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Trump goes back on criticism of Obama and clears the way for thousands more troops in Afghanistan

Trump for the first time also left the door open to an eventual political deal with the Taliban.

Image: Carolyn Kaster/AP

US PRESIDENT DONALD Trump cleared the way for the deployment of thousands more US troops to Afghanistan, backtracking from his promise to rapidly end America’s longest war, while pillorying ally Pakistan for offering safe haven to “agents of chaos.”

In his first formal address to the nation as commander-in-chief, Trump discarded his previous criticism of the 16-year-old war as a waste of time and money, admitting things looked different from “behind the desk in the Oval Office.”

Trump had been a vocal opponent of the war during the Obama administration, criticising his predecessor for keeping troops in Afghanistan.

“My instinct was to pull out,” Trump said as he spoke of his frustration with a war that has killed thousands of US troops and cost US taxpayers trillions of dollars.

But following months of deliberation, Trump said he had concluded “the consequences of a rapid exit are both predictable and unacceptable” leaving a “vacuum” that terrorists “would instantly fill.”

Tweet by @Donald J. Trump Source: Donald J. Trump/Twitter

While Trump refused to offer detailed troop numbers, senior White House officials said he had already authorised his defence secretary to deploy up to 3,900 more troops to Afghanistan.

A conflict that began in October 2001 as a hunt for the 9/11 attackers has turned into a vexed effort to keep Afghanistan’s divided and corruption-hindered democracy alive amid a brutal Taliban insurgency.

Trump warned that the approach would now be more pragmatic than idealistic. Security assistance to Afghanistan was “not a blank cheque” he said, warning he would not send the military to “construct democracies in faraway lands or create democracies in our own image.”

We are not nation building again. We are killing terrorists.

Trump indicated that single-minded approach would extend to US relations with troubled ally Pakistan, which consecutive US administrations have criticised for links with the Taliban and for harboring leading jihadists — like Osama bin Laden.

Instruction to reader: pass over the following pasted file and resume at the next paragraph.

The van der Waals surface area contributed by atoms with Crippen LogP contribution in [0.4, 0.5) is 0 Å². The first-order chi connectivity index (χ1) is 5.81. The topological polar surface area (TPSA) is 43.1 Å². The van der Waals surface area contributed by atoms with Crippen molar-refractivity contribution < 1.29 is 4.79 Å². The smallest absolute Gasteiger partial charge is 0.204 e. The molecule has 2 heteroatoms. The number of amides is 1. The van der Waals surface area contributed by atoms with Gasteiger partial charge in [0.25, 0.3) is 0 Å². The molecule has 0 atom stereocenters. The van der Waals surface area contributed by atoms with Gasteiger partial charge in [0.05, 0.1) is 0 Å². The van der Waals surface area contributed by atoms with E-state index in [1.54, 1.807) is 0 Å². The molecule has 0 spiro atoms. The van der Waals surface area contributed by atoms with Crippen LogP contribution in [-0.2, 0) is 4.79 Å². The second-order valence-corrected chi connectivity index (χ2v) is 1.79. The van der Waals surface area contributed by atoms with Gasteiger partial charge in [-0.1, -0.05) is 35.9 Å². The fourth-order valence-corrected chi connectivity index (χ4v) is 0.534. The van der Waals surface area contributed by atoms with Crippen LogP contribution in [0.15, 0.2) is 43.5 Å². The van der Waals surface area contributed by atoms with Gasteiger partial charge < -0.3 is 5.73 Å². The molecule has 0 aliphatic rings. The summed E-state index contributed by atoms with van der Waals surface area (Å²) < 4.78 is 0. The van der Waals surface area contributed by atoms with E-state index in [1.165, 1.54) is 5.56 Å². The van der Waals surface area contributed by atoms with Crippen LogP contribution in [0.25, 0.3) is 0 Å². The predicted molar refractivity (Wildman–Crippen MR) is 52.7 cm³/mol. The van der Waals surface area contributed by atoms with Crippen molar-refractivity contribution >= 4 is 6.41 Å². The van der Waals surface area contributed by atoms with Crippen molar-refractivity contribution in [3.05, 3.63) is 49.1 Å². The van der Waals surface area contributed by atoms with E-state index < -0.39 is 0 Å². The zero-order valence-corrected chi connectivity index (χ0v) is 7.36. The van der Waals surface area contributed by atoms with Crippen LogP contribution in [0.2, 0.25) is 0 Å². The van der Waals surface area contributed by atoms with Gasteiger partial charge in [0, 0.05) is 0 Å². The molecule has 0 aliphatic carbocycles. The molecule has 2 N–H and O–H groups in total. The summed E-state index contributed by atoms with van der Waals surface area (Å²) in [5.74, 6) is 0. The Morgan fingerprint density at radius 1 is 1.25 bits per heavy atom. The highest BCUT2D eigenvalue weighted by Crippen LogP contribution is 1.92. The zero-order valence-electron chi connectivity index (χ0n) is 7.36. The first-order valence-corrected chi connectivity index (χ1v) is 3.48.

“We can no longer be silent about Pakistan’s safe havens for terrorist organisations,” he said warning that vital aid could be cut.

“We have been paying Pakistan billions and billions of dollars at the same time they are housing the very terrorists that we are fighting,” he said. “That will have to change and that will change immediately.”

Ahead of the speech Pakistan’s military brushed off speculation that Trump could signal a stronger line against Islamabad, insisting the country has done all it can to tackle militancy.

Tweet by @Donald J. Trump Source: Donald J. Trump/Twitter

“Let it come,” army spokesman Major General Asif Ghafoor told reporters, referring to Trump’s decision. “Even if it comes… Pakistan shall do whatever is best in the national interest.”

About face

U.S. Military in Kunduz Afghanistan US troops in Kunduz, Afghanistan. Source: Brian Harris/AP

Trump for the first time also left the door open to an eventual political deal with the Taliban.

“Someday, after an effective military effort, perhaps it will be possible to have a political settlement that includes elements of the Taliban in Afghanistan,” he said.

“But nobody knows if or when that will ever happen,” he added, before vowing that “America will continue its support for the Afghan government and military as they confront the Taliban in the field”.

His Secretary of State Rex Tillerson went further, saying the United States would “stand ready to support peace talks between the Afghan government and the Taliban without preconditions”.

While wary of international entanglements, Trump has also been eager to show success and steel in the realm of national security.

As president, he has surrounded himself with military generals — from his national security advisor to his chief of staff to his defense secretary — who have urged him to stay the course.

The Trump administration had originally promised a new Afghan plan by mid-July, but Trump was said to be dissatisfied by initial proposals to deploy a few thousand more troops.

His new policy will raise questions about what, if anything, can be achieved by making further deployments, or repeating the demands of previous administrations in more forceful terms.

In 2010, the United States had upwards of 100,000 US military personnel deployed to Afghanistan. Today that figure is around 8,400 US troops and the situation is as deadly as ever.

More than 2,500 Afghan police and troops have been killed already this year.

© – AFP 2017

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